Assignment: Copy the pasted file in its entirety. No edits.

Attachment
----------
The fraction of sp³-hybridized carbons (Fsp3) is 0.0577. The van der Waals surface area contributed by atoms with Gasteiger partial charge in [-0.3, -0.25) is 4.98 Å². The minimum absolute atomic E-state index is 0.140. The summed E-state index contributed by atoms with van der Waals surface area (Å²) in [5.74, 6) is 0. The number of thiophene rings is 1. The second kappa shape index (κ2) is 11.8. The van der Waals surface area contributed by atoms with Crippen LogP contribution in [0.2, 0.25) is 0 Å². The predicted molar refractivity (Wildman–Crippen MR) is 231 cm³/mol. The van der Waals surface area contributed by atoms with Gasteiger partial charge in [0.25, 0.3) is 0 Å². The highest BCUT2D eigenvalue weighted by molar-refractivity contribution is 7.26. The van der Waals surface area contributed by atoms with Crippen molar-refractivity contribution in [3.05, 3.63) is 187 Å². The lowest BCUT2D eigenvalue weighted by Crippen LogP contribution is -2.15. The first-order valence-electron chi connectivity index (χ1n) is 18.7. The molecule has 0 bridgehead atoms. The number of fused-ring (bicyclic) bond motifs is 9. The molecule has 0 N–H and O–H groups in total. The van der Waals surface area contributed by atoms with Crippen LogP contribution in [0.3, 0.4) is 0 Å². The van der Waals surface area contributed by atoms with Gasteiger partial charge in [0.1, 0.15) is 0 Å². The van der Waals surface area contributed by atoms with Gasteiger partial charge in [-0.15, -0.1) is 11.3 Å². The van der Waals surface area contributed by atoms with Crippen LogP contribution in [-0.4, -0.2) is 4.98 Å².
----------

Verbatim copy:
The fraction of sp³-hybridized carbons (Fsp3) is 0.0577. The van der Waals surface area contributed by atoms with Gasteiger partial charge in [-0.3, -0.25) is 4.98 Å². The minimum absolute atomic E-state index is 0.140. The summed E-state index contributed by atoms with van der Waals surface area (Å²) in [5.74, 6) is 0. The number of thiophene rings is 1. The second kappa shape index (κ2) is 11.8. The van der Waals surface area contributed by atoms with Crippen LogP contribution in [0.2, 0.25) is 0 Å². The predicted molar refractivity (Wildman–Crippen MR) is 231 cm³/mol. The van der Waals surface area contributed by atoms with Gasteiger partial charge in [0.25, 0.3) is 0 Å². The highest BCUT2D eigenvalue weighted by molar-refractivity contribution is 7.26. The van der Waals surface area contributed by atoms with Crippen molar-refractivity contribution in [3.05, 3.63) is 187 Å². The lowest BCUT2D eigenvalue weighted by Crippen LogP contribution is -2.15. The first-order valence-electron chi connectivity index (χ1n) is 18.7. The molecule has 0 bridgehead atoms. The number of fused-ring (bicyclic) bond motifs is 9. The molecule has 0 N–H and O–H groups in total. The van der Waals surface area contributed by atoms with Crippen LogP contribution in [0.3, 0.4) is 0 Å². The van der Waals surface area contributed by atoms with Gasteiger partial charge in [0.1, 0.15) is 0 Å². The van der Waals surface area contributed by atoms with Gasteiger partial charge in [-0.15, -0.1) is 11.3 Å². The van der Waals surface area contributed by atoms with Crippen LogP contribution in [-0.4, -0.2) is 4.98 Å².